ND lining up more measures to entice voters
The government is preparing to announce a new round of fuel subsidies, which will be followed by several other measures this summer that could act as a lead-in to early elections, should Prime Minister Kyriakos Mitsotakis choose to send Greeks to the polls this autumn.
In an interview with public broadcaster ERT this week, Mitsotakis set out the government’s agenda for the coming months, which includes the introduction of new measures to combat the effects of inflation. the prime minister hinted at a new fuel voucher, which he said would allow people to go on a much-needed summer holiday, but dismissed the prospect of a horizontal cut in fuel duty.
There is less clarity around the price cap on household energy bills, which is due to come into force in July, while the government is also planning to launch the application platform for retrospective support payments in the coming days.
By September, government sources say they are hoping to announce the clearing of the pensions backlog, as well as the introduction of the digital punch-card which is being touted as a measure to combat exploitation by rogue employers.
New Democracy officials have already been pointing to opinion polls suggesting that the centre-right party’s support would solidify in a second round of voting, which seems inevitable based on the current data as the first ballot would take place under a pure form of proportional representation that would require the winning party, or parties, to collect at least 44 pct of the vote.
The conservatives are hopeful that should there be a hung Parliament after the first elections, as seems likely, they would be in a strong position to get the 37-38 pct that will probably be needed in the second election, held under enhanced proportional representation, to win a clear majority.
The common theme in all the analysis and commentary about snap elections is that no final decision will be taken by Mitsotakis until mid- to late-August, partly because he has to make sure that threats, such as wildfires and Greek-Turkish tension, do not materialise and take the decision out of his hands.
Regardless of whether Mitsotakis does call snap elections, possibly for late September or early October, it is expected that his speech at the Thessaloniki International Fair (TIF) in early September will mark the launch of New Democracy’s election campaign, even if the vote is held next summer.
The government is reportedly lining up several voter-friendly initiatives to be announced in the northern port city. These include scrapping the solidarity levy for public sector employees and pensioners as well as increases in income for both these categories. Also, subsidies for student housing and assistance for young people to rent or buy homes.
During a recent speech at a conference on the demographic challenge facing Greece, Mitsotakis said that his government will soon put forward legislation to allow nursery and primary schools to offer after-hours care for children, easing the burden on working parents. This was seen by some observers as another measure aimed at winning votes ahead of the next elections.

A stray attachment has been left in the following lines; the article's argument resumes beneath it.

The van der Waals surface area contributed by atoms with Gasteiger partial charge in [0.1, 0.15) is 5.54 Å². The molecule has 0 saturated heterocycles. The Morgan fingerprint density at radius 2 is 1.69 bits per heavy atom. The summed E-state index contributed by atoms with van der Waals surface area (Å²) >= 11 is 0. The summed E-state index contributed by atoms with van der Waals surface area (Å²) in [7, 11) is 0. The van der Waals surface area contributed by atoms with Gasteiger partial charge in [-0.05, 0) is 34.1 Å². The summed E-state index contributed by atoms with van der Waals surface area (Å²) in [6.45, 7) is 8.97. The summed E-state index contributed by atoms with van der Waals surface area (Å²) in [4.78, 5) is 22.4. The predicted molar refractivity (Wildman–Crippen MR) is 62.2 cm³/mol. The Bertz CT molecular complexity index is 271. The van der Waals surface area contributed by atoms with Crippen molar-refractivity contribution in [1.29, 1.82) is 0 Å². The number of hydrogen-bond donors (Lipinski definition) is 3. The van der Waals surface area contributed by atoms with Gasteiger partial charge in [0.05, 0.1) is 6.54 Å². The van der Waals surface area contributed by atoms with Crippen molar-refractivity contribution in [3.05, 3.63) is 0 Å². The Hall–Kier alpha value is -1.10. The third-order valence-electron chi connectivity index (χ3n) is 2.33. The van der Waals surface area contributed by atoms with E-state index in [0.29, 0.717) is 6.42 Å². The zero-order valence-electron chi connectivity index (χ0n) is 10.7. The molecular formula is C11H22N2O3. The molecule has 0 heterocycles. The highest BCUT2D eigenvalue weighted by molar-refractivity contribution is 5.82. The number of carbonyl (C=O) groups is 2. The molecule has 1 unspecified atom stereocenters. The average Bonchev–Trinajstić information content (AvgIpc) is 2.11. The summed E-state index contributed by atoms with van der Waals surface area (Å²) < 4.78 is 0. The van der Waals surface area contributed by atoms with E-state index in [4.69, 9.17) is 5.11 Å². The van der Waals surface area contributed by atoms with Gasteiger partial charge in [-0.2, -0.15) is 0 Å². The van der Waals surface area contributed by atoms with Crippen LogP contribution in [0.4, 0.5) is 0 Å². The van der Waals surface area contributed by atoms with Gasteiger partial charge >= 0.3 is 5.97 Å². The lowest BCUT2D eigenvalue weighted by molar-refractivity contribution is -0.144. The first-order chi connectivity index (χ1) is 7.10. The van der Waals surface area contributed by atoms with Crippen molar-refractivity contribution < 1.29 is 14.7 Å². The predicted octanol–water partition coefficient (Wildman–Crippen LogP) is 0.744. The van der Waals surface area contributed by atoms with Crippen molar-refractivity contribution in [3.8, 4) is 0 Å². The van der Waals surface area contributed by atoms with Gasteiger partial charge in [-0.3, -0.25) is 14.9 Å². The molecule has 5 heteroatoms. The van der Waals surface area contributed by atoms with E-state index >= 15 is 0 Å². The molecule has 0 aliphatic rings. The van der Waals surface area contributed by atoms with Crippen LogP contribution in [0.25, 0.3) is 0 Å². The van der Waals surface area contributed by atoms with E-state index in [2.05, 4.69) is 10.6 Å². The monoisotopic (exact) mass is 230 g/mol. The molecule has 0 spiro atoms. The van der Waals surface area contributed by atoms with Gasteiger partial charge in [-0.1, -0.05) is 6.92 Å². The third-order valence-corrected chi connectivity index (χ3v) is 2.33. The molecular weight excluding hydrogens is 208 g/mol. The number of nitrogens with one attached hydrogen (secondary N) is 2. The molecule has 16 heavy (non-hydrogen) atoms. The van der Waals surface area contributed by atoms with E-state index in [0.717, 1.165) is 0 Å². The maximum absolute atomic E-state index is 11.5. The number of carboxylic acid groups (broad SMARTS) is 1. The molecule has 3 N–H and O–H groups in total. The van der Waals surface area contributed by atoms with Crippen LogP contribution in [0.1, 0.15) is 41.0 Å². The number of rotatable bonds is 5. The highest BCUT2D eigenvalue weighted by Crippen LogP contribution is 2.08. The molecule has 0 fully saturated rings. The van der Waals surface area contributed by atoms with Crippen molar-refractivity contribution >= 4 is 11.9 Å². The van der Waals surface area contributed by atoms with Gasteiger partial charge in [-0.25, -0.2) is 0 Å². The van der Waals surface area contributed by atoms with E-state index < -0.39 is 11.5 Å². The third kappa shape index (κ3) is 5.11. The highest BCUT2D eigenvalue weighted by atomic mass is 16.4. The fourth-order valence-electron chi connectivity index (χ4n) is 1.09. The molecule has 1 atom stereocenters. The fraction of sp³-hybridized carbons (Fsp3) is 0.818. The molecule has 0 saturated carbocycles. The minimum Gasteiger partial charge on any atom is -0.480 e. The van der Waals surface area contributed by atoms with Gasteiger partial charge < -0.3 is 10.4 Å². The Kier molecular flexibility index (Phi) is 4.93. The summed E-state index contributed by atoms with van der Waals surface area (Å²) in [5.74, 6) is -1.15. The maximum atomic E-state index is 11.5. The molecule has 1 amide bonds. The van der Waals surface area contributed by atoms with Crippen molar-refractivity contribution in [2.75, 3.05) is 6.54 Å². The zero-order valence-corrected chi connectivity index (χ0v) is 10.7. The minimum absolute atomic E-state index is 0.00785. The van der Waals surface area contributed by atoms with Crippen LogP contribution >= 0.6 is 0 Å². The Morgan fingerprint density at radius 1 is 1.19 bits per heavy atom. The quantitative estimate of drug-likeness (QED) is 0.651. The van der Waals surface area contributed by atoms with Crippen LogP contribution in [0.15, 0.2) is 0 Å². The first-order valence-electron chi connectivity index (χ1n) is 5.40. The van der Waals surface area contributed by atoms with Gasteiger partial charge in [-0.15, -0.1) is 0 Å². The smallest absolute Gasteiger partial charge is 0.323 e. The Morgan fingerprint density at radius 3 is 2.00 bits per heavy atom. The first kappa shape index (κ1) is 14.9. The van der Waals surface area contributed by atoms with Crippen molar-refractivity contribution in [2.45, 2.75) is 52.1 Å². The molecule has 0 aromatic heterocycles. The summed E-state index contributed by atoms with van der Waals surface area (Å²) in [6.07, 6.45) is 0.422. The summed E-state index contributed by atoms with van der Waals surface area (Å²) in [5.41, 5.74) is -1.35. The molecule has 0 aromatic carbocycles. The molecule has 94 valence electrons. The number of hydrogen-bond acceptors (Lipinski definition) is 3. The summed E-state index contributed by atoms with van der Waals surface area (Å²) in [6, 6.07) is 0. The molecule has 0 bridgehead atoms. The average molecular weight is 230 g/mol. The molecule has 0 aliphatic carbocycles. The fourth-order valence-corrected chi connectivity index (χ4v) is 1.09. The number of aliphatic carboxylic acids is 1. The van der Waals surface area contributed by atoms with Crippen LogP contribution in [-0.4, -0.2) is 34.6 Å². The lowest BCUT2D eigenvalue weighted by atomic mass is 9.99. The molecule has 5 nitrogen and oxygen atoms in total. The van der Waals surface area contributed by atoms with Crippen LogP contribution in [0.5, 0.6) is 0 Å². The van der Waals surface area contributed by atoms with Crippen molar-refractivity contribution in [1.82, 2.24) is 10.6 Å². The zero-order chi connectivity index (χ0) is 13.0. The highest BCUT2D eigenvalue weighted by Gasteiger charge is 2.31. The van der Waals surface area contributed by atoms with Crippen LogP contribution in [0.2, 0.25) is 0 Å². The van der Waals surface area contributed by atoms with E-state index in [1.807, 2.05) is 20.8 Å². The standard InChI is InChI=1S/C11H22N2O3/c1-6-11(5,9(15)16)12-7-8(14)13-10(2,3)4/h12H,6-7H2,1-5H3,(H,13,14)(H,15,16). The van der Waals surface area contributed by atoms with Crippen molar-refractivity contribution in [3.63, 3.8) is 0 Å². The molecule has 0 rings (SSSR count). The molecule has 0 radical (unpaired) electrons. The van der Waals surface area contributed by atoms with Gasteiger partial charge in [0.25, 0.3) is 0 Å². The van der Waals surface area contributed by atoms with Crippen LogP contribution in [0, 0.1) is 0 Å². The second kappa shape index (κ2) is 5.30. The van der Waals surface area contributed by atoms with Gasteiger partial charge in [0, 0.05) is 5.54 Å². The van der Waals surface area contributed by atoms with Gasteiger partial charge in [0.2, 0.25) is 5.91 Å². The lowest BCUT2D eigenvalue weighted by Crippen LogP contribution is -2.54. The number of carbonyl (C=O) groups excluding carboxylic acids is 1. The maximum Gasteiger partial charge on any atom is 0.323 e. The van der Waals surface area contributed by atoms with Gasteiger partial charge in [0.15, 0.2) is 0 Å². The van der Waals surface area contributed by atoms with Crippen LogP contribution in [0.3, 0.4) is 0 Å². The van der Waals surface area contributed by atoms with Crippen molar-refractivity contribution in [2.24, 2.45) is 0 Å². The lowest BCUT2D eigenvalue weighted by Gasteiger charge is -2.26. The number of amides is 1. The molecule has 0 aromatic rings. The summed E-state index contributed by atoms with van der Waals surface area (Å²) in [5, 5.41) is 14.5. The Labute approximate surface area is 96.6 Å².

In his interview with ERT this week, Mitsotakis also dismissed the notion put forward by PASOK-KINAL leader Nikos Androulakis of a potential future coalition government under a neutral prime minister, insisting on a dominant role for the first party in picking the next leader. A coalition government under a neutral prime minister is not on the cards, according to the New Democracy leader, although he said he was comfortable with appointing ministers from outside his own party as he has done in the past.
The PM made it clear that the dominant scenario he is working on is a two-stage electoral process, in which a ballot under the proportional representation system fails to deliver a government, allowing New Democracy to gain the upper hand in repeat elections under the enhanced majority system.
ND officials appear hopeful that their party could garner the 37-38 pct that is likely to be needed in the second ballot, where the winning party will receive bonus seats in Parliament. However, Mitsotakis’s comments suggest that he is aware that ND could fall short and that he is keen to outline the contours of any possible coalition deal with PASOK should that be the next best viable option if the conservatives cannot win an outright majority.
One possible flaw in this plan could be the possibility that SYRIZA and PASOK are able to form a government after either of the elections, particularly the first since there are no bonus seats. However, as things stand, it looks unlikely that the two opposition parties could gain around 44 pct of the vote in the first ballot, which is roughly what they are likely to need to have even a slim majority.
Although the possibilities of such an outcome are scant at the moment, New Democracy will nevertheless feel the need to force PASOK to distance itself from SYRIZA, undermining any groundwork for a possible coalition between the centre-left and left-wing parties.
Prosecutors recommended this week that two former SYRIZA ministers, along with senior members of the judiciary and private individuals, be tried by a special court on charges relating to alleged rigging of the broadcast license auction and alleged manipulation of justice over the Novartis affair.
The timing of the announcements has raised questions about their potential impact on the next elections. The Novartis case constitutes for ND a convenient “wedge issue” on which PASOK tends to side with the governing party against SYRIZA because of the implication of several of its senior politicians in the original corruption charges.